– by New Deal democrat
This is the first of hopefully two posts I will put up today.
Tomorrow retail sales for December will be reported. In advance of that, I wanted to discuss their comparison with the weekly high-frequency data of Redbook consumer sales, which I have been paying heightened attention to in the past several months.
Here is what Redbook YoY sales look like since the beginning of 2020:
After the initial pandemic lockdowns, they returned to positivity by summertime. Then they really took off with the receipt of the 2021 stimulus $$$ in March, peaking at about 18% YoY (on a 4 week average) at the end of the year. During 2022 they maintained strong YoY comparisons, before declining on a 4 week average basis from 14% at the end of July to only 7% in early December. If that trend were to continue, Redbook sales will go negative YoY in roughly April of this year.
Now let’s compare that with retail sales YoY, shown since July 2020 below (blue), compared with YoY CPI (red):
At first YoY retail sales and YoY Redbook do not appear that closely related. But on closer examination there is really only one difference. Retail and Redbook correspond at all times except during the three month March-May period of the 2021 stimulus spending, and again in the YoY comparisons one year afterward. In all other periods the two correspond – and Redbook has the smoother, less noisy trajectory.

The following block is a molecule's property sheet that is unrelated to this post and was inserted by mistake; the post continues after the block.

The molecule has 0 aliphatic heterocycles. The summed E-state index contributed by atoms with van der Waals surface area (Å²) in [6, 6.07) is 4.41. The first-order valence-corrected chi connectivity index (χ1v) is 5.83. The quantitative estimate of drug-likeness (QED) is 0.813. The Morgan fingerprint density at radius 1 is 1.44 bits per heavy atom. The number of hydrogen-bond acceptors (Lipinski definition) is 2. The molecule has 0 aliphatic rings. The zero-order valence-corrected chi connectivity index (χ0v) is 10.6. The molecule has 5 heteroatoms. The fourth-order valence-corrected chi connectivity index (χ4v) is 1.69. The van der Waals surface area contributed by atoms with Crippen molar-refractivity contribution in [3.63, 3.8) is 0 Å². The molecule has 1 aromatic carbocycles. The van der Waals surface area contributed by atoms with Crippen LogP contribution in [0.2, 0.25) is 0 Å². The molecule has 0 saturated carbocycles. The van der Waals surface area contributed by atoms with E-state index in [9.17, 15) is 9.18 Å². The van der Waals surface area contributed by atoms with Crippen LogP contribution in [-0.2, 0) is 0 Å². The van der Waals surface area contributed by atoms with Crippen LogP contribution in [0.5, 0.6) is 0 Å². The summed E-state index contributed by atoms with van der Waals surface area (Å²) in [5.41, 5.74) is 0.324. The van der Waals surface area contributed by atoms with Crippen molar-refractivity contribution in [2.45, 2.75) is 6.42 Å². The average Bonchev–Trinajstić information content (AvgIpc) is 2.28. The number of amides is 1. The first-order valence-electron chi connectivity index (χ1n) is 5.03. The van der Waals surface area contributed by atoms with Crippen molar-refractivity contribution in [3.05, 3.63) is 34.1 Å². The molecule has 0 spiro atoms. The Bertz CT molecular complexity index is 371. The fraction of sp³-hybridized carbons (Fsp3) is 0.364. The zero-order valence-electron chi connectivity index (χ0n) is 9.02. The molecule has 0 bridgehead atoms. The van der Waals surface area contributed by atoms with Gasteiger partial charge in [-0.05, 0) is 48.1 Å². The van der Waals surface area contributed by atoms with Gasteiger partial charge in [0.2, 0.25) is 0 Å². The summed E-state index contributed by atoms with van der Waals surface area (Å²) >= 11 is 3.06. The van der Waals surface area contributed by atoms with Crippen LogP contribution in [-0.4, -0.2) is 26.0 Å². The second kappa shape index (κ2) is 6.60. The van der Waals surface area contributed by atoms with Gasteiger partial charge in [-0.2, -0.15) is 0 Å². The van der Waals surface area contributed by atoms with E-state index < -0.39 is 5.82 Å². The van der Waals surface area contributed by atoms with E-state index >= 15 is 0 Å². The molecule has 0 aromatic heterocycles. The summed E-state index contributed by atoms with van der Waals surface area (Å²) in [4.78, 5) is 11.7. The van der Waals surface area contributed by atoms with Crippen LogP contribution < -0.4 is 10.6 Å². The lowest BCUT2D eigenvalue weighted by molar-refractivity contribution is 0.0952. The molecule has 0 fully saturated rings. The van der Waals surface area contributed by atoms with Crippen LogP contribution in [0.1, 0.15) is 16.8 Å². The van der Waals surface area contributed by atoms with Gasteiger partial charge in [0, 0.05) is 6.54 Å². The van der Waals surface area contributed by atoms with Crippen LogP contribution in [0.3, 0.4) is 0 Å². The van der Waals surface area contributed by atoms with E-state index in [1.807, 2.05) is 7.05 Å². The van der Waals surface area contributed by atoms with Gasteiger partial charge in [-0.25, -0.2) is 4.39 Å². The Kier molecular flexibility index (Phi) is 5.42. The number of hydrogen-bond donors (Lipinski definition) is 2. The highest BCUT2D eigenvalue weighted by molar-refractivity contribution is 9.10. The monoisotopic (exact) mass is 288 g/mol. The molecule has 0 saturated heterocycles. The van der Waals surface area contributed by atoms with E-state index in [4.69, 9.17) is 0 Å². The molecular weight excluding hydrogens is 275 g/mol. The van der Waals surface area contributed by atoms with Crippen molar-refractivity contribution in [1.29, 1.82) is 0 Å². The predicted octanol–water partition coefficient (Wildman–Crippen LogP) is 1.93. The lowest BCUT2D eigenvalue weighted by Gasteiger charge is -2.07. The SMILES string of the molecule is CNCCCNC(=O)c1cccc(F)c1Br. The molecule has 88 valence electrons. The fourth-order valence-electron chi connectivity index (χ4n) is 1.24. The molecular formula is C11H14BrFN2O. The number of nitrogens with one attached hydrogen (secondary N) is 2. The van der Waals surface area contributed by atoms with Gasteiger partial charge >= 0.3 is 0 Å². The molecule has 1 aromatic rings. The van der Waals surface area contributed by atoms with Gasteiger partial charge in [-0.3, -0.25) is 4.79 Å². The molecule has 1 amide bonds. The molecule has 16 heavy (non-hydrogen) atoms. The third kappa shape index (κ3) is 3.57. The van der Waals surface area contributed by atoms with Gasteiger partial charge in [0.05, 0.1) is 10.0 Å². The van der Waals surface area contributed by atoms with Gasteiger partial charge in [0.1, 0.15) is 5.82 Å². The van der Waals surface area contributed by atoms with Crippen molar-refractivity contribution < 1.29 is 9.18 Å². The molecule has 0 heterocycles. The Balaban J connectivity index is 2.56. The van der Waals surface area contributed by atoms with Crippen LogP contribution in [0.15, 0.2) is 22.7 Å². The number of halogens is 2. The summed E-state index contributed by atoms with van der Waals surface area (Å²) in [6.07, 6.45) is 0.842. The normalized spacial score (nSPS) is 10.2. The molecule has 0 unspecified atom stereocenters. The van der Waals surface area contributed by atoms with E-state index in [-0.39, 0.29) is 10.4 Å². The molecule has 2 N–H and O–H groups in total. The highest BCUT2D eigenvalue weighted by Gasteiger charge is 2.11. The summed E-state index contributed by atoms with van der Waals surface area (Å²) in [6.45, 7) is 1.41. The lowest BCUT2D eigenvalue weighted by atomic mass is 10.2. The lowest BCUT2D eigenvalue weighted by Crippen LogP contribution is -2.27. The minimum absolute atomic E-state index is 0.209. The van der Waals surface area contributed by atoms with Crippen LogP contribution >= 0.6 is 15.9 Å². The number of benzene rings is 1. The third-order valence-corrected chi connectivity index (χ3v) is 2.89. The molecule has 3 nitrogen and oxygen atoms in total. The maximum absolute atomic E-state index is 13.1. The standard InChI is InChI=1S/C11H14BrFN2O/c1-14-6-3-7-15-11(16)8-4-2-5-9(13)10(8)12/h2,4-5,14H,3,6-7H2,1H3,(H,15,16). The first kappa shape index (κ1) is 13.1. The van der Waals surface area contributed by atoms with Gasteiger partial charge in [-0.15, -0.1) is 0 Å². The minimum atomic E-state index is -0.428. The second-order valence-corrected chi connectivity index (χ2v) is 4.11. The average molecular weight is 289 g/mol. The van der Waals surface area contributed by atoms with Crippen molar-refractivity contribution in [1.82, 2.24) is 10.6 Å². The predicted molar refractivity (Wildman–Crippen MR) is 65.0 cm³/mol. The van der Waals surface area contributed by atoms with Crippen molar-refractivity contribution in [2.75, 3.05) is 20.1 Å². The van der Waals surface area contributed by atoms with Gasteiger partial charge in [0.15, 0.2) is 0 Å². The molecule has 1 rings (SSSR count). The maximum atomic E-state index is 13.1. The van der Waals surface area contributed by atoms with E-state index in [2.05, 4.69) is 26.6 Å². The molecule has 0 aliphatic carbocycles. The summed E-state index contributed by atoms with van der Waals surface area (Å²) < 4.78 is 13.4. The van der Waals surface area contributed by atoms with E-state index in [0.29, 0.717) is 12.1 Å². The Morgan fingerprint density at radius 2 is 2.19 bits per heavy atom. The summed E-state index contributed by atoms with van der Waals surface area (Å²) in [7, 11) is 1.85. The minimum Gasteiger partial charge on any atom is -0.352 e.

I’m not sure what subset of retail sales went nuts in spring 2021 that Redbook wasn’t picking up (the first suspect was e-commerce, but that did not prove to be the case).
The point is that during late 2020, both Redbook at retail were higher about 2-5% YoY, then increased to 15-20% higher YoY in the second half of 2021, and decreased to 5-8% in the second half of 2022 through November.
Redbook did have several good weeks at the end of December, so I won’t hazard any prediction of what tomorrow will bring for retail sales. but the suggestion is that they, like Redbook, have been deteriorating sharply on a YoY basis since last summer. At present, real retail sales are flat compared with inflation YoY. But if the deterioration continues several more months, I would expect a significant negative real retail sales comparison, which has a history going back over 50 years as being a harbinger of imminent recession.
One final note: here is what real retails sales looked like YoY in the early to mid-1990’s:
Note they deteriorated significantly but did not go negative in 1995-7. I’ll explain the significance in my second post today.